Blame the Parents — I Do
This happens to teachers and counselors quite a bit. We wonder why a kid is failing in class. We meet their parents — then we know....
The biggest influence in a child’s education is not the school, or the teachers—it’s the parents. If we really want to change education in our country, we need to start in the homes.
This is where I'm not in quite so much agreement.
I guess at the heart of what I’m saying is that we need more social services at our school sites. And instead of having these services spread around our cities, why don’t we put them where they are needed most? Why don’t we take all these social outreach programs, and after school programs, and counseling institutions, and make them an integral part of our public schools? I think that by combining all the great things we have out there with the physical site where the learning takes place, we could improve things a great deal. Our teachers, administrative staff, and counselors, are doing jobs we are not trained to do. Half of what we do is social work, which takes away from everything else we want to get to. If we ever want to get serious about CHANGE, this is where we need to start.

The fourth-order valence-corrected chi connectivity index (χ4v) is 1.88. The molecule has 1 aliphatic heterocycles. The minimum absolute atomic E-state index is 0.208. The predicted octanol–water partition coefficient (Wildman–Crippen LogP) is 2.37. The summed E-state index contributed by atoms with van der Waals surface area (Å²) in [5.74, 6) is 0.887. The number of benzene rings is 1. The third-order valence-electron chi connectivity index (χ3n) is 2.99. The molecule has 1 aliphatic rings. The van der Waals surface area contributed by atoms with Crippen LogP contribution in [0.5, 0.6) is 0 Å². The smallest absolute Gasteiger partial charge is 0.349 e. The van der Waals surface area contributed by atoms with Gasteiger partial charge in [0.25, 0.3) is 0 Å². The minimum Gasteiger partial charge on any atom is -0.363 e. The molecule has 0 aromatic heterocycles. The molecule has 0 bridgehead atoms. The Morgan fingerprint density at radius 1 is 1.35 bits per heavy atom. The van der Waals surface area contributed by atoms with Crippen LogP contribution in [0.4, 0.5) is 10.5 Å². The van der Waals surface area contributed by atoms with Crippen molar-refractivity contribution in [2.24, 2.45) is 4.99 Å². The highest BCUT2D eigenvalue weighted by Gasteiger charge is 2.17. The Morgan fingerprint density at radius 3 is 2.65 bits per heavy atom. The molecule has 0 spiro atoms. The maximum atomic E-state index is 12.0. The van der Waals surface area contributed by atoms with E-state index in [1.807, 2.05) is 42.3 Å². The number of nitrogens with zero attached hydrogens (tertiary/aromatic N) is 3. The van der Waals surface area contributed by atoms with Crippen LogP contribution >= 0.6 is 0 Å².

The suggestion of integrating social services into the public school programs sets off all sorts of alarm bells for me. The more responsibilities the public school system tries to handle, the less effective the system becomes at its (theoretically) main objective of teaching.
I agree that teachers should not act as social workers. Teachers should teacher. Students should behave themselves and study. Problem students should be expelled.
What to do after the student is expelled is debatable. There is no easy answer or quick fix. Every option should follow the basic swimmer safety rules: In a rescue attempt, don't create more victims.
Just as someone drowning can pull under another swimmer, problem students can pull down good students. No intervention to assist floundering students should put successful students at risk.
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